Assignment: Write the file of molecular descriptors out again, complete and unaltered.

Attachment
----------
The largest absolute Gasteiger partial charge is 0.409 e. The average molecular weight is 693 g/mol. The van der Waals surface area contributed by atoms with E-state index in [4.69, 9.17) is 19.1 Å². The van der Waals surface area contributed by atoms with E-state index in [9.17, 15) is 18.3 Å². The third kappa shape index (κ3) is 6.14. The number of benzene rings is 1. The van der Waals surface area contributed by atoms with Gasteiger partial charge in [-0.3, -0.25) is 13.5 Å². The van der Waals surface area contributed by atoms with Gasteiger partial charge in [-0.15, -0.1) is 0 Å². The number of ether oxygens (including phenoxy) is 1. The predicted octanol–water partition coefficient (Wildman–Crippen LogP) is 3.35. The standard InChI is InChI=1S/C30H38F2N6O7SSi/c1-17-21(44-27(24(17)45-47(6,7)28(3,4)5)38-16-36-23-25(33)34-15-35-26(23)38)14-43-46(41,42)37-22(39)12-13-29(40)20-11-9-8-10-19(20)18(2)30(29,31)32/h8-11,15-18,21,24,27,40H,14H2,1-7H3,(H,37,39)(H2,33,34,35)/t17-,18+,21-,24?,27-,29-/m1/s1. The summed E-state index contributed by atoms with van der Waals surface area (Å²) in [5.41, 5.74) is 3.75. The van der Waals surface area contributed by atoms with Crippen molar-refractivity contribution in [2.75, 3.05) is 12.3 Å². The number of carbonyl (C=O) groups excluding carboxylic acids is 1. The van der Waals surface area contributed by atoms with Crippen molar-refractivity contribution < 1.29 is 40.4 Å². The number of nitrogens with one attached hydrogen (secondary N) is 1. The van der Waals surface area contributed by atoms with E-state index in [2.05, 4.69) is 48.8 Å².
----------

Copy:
The largest absolute Gasteiger partial charge is 0.409 e. The average molecular weight is 693 g/mol. The van der Waals surface area contributed by atoms with E-state index in [4.69, 9.17) is 19.1 Å². The van der Waals surface area contributed by atoms with E-state index in [9.17, 15) is 18.3 Å². The third kappa shape index (κ3) is 6.14. The number of benzene rings is 1. The van der Waals surface area contributed by atoms with Gasteiger partial charge in [-0.3, -0.25) is 13.5 Å². The van der Waals surface area contributed by atoms with Gasteiger partial charge in [-0.15, -0.1) is 0 Å². The number of ether oxygens (including phenoxy) is 1. The predicted octanol–water partition coefficient (Wildman–Crippen LogP) is 3.35. The standard InChI is InChI=1S/C30H38F2N6O7SSi/c1-17-21(44-27(24(17)45-47(6,7)28(3,4)5)38-16-36-23-25(33)34-15-35-26(23)38)14-43-46(41,42)37-22(39)12-13-29(40)20-11-9-8-10-19(20)18(2)30(29,31)32/h8-11,15-18,21,24,27,40H,14H2,1-7H3,(H,37,39)(H2,33,34,35)/t17-,18+,21-,24?,27-,29-/m1/s1. The summed E-state index contributed by atoms with van der Waals surface area (Å²) in [5.41, 5.74) is 3.75. The van der Waals surface area contributed by atoms with Crippen molar-refractivity contribution in [2.75, 3.05) is 12.3 Å². The number of carbonyl (C=O) groups excluding carboxylic acids is 1. The van der Waals surface area contributed by atoms with Crippen molar-refractivity contribution < 1.29 is 40.4 Å². The number of nitrogens with one attached hydrogen (secondary N) is 1. The van der Waals surface area contributed by atoms with E-state index in [2.05, 4.69) is 48.8 Å².